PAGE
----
From Jesus’ remarks to his apostles at the Last Supper and throughout the New Testament thereafter, believers are repeatedly assured that a day will come when Jesus will return from heaven. Moreover, they are both warned and urged to be ready for this glorious event, which could occur at any moment. This “one hope of our calling” is reiterated throughout the New Testament and it is enshrined in the liturgical core and Confessions of the church. However, the exact phrase “second coming” appears nowhere in the Bible with reference to Jesus’ return. When commenting or teaching on that subject, biblical writers generally use three other terms, each highlighting a particular blessing that day will bring to the faithful.
Whatever the vocabulary, the language is accommodative–permitting us to grasp meaning about events that will transcend the limited dimensions of reality we now experience. Most often, when discussing Jesus’ return from heaven to his disciples, New Testament writers use one of three Greek words to reference the event. Each Greek word has given rise to a transliterated English word. Two of the three English words have long since lost their exclusive theological meanings and joined the everyday vocabulary of ordinary people. These three Greek words and their transliterated English counterparts are: apokalypsis (“apocalypse”), epiphaneia (“epiphany”), and parousia (“parousia”).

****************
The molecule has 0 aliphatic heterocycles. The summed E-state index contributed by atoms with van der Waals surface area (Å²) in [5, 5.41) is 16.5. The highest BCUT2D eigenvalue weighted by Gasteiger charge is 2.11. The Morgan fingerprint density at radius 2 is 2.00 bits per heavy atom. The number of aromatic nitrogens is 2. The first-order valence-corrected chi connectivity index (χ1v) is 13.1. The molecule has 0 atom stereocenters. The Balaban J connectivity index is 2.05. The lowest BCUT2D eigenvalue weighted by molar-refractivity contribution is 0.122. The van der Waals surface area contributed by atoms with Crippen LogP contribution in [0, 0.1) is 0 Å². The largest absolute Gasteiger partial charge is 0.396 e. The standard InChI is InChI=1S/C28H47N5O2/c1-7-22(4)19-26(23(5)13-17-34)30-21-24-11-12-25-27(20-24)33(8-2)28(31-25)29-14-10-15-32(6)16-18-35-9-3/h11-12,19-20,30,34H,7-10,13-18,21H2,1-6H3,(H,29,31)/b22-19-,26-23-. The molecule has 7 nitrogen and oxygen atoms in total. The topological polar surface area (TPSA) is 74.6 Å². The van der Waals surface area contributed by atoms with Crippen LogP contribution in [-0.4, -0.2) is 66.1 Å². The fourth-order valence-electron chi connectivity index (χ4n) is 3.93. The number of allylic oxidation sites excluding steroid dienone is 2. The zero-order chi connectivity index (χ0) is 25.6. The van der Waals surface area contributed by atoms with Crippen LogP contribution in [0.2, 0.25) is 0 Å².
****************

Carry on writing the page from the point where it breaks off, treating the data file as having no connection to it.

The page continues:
An apocalypse is something previously hidden that now has been uncovered or revealed. The Book of Revelation (also called the Apocalypse) draws back the heavenly curtain to reveal Jesus Christ (and not Caesar) as sovereign lord. When Jesus does come back, we will behold him fully revealed. Epiphany is an appearing–here the appearing of one who had promised to be with his disciples always, though invisible to their earthly sight. When he returns, he will appear and we shall behold him. Parousia refers to someone’s presence, and/or their coming that brought about that result. Emphasis is not on the journey or even on the mere fact that the person is present. In some cases, parousia emphasizes the relationship between the persons involved and the fact that this coming means no more absence or separation. Jesus’ return will also be his appearing, his revelation, and his presence with us forever.